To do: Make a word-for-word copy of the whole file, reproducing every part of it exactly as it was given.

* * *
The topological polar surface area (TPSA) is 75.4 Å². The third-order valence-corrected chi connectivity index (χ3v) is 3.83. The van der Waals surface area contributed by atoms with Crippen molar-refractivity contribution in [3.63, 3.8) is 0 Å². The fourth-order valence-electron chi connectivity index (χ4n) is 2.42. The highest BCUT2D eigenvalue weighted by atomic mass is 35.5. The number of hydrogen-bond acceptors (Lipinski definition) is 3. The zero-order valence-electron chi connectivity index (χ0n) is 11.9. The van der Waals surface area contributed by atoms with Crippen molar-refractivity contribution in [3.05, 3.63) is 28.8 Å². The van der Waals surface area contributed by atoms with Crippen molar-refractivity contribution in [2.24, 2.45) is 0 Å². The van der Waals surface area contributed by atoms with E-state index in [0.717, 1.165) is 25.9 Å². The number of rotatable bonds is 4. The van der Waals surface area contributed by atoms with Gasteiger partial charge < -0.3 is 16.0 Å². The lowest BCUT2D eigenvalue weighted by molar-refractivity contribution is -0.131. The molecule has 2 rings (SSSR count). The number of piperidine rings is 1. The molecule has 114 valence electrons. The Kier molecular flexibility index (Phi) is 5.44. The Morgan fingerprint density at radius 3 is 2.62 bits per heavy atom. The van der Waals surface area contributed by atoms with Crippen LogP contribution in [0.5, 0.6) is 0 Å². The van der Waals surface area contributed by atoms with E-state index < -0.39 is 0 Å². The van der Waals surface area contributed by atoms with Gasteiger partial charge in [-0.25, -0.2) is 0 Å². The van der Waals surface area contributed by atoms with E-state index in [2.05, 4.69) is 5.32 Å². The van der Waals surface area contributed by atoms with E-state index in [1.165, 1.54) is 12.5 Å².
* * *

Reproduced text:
The topological polar surface area (TPSA) is 75.4 Å². The third-order valence-corrected chi connectivity index (χ3v) is 3.83. The van der Waals surface area contributed by atoms with Crippen molar-refractivity contribution in [3.63, 3.8) is 0 Å². The fourth-order valence-electron chi connectivity index (χ4n) is 2.42. The highest BCUT2D eigenvalue weighted by atomic mass is 35.5. The number of hydrogen-bond acceptors (Lipinski definition) is 3. The zero-order valence-electron chi connectivity index (χ0n) is 11.9. The van der Waals surface area contributed by atoms with Crippen molar-refractivity contribution in [3.05, 3.63) is 28.8 Å². The van der Waals surface area contributed by atoms with Crippen molar-refractivity contribution in [2.24, 2.45) is 0 Å². The van der Waals surface area contributed by atoms with E-state index in [0.717, 1.165) is 25.9 Å². The number of rotatable bonds is 4. The van der Waals surface area contributed by atoms with Gasteiger partial charge < -0.3 is 16.0 Å². The lowest BCUT2D eigenvalue weighted by molar-refractivity contribution is -0.131. The molecule has 2 rings (SSSR count). The number of piperidine rings is 1. The molecule has 114 valence electrons. The Kier molecular flexibility index (Phi) is 5.44. The Morgan fingerprint density at radius 3 is 2.62 bits per heavy atom. The van der Waals surface area contributed by atoms with Crippen LogP contribution in [0.5, 0.6) is 0 Å². The van der Waals surface area contributed by atoms with E-state index < -0.39 is 0 Å². The van der Waals surface area contributed by atoms with Gasteiger partial charge in [-0.25, -0.2) is 0 Å². The van der Waals surface area contributed by atoms with E-state index in [2.05, 4.69) is 5.32 Å². The van der Waals surface area contributed by atoms with E-state index in [1.165, 1.54) is 12.5 Å².